Mighty Week of Marvel #22

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Guardians of the Galaxy #9 sees Blastaar, newly appointed King of the Negative Zone, attempting to invade 42, the otherdimensional prison designed by Reed Richards to hold Earth’s superhuman criminals. On the prisoner’s side: the wheelchair bound former superhero Jack Flag, the Condor, Gorilla Man of the Headmen, Bison, Skeleton Ki and Carrion, amongst others. On Blastaar’s side: the massed hordes of the Negative Zone. In the middle: a naked and defenseless Star Lord. On the whole, Peter Quill is not having a good day!

Meanwhile, on Titan, the benevolent Mentor unexpectedly seemingly murders Drax and Phyla Vell, who have come to him for help in locating Moondragon’s spirit, and the remaining Guardians teleport straight into trouble. And what is up with Starhawk?

Continuity: Jack Flag was a former partner of Captain America, introduced in Captain America #434 (1994).  He was crippled by Bullseye when he was captured by the Thunderbolts for defying the Superhuman Registration Act in Thunderbolts #111 (2007).

The Condor is a renegade member of the Bird People of Sky Island who first appeared in Nova #2 (1976). Dr Arthur Nagan, the second Gorilla Man, first appeared in Mystery Tales #21 (1954; this story was later reprinted in Weird Wonder Tales #7, 1974) and was formally declared a part of the Marvel Universe in the Defenders #21 (1975).
Carrion, the third villain to take the name, was fist seen in Spider-Man: Dead Man’s Hand (1997), in which Dr William Allen was infected by the Carrion virus originally created by the late Miles Warren. Bison debuted in Thunderstrike #13 (1994) and Skeleton Ki in Marvel Comics Presents #125 (1993).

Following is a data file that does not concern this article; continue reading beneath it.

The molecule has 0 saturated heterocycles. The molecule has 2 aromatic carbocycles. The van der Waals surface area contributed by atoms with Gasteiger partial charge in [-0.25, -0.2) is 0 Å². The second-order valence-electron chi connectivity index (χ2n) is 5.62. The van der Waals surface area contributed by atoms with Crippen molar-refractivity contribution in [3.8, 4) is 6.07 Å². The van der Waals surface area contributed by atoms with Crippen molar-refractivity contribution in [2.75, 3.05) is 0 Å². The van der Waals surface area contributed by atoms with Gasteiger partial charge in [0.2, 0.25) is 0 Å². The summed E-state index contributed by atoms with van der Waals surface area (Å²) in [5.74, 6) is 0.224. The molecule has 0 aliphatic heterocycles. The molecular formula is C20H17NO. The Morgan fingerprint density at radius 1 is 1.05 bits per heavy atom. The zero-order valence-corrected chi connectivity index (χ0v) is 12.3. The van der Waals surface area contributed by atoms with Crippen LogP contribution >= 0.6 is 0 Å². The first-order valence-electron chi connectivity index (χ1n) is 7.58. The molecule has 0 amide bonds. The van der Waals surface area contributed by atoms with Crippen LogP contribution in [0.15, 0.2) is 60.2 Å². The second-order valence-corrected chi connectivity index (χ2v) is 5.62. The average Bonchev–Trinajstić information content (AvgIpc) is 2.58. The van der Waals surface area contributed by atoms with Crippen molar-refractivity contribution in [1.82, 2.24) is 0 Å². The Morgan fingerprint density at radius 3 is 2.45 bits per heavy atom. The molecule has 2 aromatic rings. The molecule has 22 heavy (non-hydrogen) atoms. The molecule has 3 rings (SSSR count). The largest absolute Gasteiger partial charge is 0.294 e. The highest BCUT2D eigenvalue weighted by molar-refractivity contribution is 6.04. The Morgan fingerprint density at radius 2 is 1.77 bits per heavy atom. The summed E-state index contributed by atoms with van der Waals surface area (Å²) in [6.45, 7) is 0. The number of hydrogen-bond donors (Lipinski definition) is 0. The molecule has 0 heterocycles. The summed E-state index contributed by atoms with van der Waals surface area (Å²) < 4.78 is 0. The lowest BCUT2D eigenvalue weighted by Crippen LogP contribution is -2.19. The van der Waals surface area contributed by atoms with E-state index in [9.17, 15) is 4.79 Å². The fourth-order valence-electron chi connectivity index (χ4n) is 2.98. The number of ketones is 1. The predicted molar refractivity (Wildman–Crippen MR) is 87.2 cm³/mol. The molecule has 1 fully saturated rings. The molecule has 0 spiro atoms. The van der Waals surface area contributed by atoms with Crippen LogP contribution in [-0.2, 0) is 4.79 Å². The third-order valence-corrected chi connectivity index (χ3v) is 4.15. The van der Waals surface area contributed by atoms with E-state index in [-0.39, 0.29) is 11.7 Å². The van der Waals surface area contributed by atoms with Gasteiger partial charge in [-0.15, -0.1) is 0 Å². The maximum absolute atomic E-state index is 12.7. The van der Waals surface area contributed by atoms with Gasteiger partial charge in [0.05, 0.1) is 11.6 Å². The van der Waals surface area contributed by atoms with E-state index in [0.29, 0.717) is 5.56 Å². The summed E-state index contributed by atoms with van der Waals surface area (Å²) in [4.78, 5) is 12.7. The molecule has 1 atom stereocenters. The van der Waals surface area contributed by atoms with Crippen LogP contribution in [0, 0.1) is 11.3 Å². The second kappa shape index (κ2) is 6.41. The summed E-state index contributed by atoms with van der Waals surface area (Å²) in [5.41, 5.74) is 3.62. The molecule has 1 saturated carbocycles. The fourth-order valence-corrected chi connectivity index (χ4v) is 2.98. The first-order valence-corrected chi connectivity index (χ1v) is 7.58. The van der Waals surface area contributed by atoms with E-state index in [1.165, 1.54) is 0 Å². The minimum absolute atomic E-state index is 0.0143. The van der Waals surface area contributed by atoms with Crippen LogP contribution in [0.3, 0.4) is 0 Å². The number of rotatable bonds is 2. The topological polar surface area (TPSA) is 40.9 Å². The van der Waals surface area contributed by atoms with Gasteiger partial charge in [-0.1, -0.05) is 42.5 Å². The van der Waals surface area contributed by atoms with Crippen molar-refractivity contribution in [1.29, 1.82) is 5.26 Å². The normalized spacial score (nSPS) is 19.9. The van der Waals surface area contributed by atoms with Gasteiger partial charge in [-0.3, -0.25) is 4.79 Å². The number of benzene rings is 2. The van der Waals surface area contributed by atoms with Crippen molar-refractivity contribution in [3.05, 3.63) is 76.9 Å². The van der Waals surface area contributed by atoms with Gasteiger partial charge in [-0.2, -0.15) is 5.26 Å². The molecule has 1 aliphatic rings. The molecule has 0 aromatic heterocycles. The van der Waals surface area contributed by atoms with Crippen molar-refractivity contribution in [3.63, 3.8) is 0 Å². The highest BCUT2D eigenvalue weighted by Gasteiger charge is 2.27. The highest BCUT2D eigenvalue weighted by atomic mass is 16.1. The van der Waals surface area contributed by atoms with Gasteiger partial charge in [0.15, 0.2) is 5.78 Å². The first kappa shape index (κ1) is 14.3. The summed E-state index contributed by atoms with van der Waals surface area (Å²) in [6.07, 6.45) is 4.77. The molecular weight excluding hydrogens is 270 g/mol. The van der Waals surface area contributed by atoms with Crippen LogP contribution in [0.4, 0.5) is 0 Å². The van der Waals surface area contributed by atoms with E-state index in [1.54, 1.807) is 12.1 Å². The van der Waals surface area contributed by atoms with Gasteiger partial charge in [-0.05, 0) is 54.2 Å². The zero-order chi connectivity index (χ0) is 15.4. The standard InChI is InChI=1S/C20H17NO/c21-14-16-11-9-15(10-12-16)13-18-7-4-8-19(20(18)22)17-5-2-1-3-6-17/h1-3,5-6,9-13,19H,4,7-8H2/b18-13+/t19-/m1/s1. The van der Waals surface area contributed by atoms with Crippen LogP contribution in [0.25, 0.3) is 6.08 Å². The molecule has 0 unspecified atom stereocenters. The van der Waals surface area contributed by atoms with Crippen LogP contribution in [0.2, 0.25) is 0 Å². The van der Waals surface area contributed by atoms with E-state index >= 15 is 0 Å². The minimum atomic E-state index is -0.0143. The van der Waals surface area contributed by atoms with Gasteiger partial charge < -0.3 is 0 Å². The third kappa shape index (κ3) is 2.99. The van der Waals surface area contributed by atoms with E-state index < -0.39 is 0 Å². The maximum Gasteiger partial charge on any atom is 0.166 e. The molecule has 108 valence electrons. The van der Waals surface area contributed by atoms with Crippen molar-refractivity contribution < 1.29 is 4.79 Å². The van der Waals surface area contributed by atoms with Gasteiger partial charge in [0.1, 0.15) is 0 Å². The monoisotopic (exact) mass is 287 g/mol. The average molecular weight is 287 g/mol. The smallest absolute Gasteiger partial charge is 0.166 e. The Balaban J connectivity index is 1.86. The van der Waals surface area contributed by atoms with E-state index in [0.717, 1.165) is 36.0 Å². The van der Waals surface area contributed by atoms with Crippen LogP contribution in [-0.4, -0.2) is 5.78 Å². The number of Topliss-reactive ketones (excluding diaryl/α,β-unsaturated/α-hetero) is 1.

If things are looking grim in space, they’re even worse on Earth where Dark Avengers #1 finds Norman Osborn reforming the Avengers-but these are not the Avengers we know. The names are familiar enough: Captain Marvel, Ms Marvel, Wolverine, Spider-Man, Hawkeye, Sentry and Ares.

Though a couple of them are the heroes they seem to be, the man now calling himself Captain Marvel is the unstable extra dimensional formerly called Marvel Boy, this ‘Hawkeye’ is really Bullseye, the new Wolverine is the original’s murderous son, Daken, the woman behind Ms Marvel’s mask is the former Thunderbolt named Moonstone, and that aint Spider-Man, either—it’s a disguised Venom! And their field leader? None other than Norman Osborn himself, now wearing a suit of Iron Man armor and calling himself the Iron Patriot! This will not end well, I fear.

Continuity: The latest Avengers team being disguised super villains echoes the end of Thunderbolts #1 (1997), appropriately enough since three of the new Avengers are former Thunderbolts.  Noh Varr, the new Captain Marvel, debuted in Marvel Boy #1 (2000).

You can’t keep the real Avengers down for long, though, and in Mighty Avengers #21, a new team gathers to fight an old threat. Chaotic magic is cascading across the Earth, and Hercules and Edwin Jarvis, alongside teenage genius Amadeus Cho, must put together a team to stop it—starting with founding member Henry Pym and his robotic aide, Jocasta. Unfortunately, Dr Pym’s recent bereavement hasn’t done his already fragile psyche any favors; he has adopted the name of his late wife, the Wasp, and seems more interested in his researches in the private universe he has created than in saving the world!

Meanwhile, the Hulk, Stature, USAgent and the Vision have also been recruited by another former Avenger: Wanda Maximoff, the Scarlet Witch, the woman who destroyed the original Avengers! And the foe behind the fury unleashed across the globe? None other than the mad mystic Modred, who has resurrected the demon Chthon in the body of Wanda’s brother, Quicksilver! Oh dear, here we go again…